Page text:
I have 4 way independence, but like me, it's limited. I can do what I need to do, but I can't do everything I want to do.
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  #23  
Old 05-13-2012, 08:01 PM
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Default Re: Hi-hat profiency test poll

A mostly
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  #24  
Old 05-16-2012, 11:20 PM
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Default Re: Hi-hat profiency test poll

It's pretty much not a groove (or a complete exercise) until the left foot is in there. Nobody's a perfect A, but a drummer should be very proficient with it imho.
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Old 05-17-2012, 01:59 AM
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Default Re: Hi-hat profiency test poll

Quote:
Originally Posted by Yea Ed View Post
...

I was wondering how many of you can hold an quarter note or an 8th note ostinato with your left foot and...:


a) Do anything else with the rest of your limbs, including all kinds of syncopation & tempo changes and accent any of the ostinato notes you choose to?

b) Do mostly everything you want but struggle with independence issues in some situations?

c) Do it only on very simple and basic grooves?

d) Struggle with all of it.?

Would also be interesting to hear what your feelings on this subject might be?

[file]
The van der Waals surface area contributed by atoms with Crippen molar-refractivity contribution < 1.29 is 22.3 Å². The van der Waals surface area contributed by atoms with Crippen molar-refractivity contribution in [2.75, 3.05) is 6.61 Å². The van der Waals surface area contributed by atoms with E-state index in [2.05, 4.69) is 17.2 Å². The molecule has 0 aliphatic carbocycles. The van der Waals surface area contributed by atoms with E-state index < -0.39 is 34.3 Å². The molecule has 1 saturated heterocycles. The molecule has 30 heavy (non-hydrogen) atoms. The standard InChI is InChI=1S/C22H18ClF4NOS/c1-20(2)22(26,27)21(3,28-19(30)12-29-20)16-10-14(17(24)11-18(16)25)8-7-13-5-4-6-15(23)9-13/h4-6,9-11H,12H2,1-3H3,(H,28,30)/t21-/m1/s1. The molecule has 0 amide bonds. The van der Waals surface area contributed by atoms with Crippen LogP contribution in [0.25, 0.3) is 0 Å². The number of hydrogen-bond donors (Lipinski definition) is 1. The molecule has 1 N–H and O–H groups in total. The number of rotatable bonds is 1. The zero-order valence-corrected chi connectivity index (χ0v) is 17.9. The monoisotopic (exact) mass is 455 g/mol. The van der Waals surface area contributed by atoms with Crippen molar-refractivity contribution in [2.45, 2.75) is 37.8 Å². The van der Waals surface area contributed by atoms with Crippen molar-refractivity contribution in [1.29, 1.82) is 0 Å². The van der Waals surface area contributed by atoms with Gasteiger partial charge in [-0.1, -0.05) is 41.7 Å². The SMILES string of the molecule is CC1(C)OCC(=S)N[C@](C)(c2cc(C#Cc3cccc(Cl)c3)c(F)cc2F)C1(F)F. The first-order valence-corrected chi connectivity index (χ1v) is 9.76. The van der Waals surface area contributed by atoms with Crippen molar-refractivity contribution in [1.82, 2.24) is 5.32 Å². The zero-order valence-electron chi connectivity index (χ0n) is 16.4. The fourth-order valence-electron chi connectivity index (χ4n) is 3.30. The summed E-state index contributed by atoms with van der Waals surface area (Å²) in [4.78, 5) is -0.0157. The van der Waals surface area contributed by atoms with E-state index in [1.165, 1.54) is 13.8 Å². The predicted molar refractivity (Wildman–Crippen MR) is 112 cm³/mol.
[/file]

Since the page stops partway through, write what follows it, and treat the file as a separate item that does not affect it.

...
I would be in category A. I have been playing for 29 years and my very first instructor drilled that into my head: Always, always keep your left foot going keeping the pulse. Now I don't always do the pulse, but it is there, heel-up and heel-down, maybe doing a clave or something in a different time against the other limbs. I never touched a double pedal and missed out and that craze, choosing instead to develop my hihat skills.

As I have said before, the left foot is the drum set of the drum set. It does for the drum set, what the drum set does for the rest of the band. Anchor.
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  #26  
Old 05-19-2012, 05:28 PM
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Default Re: Hi-hat profiency test poll

I fall into the b) category. It's still a mindjob for me to play LRFRLF repeating as sixteenth note triplets (accenting the lefts) while keeping eights with my left foot.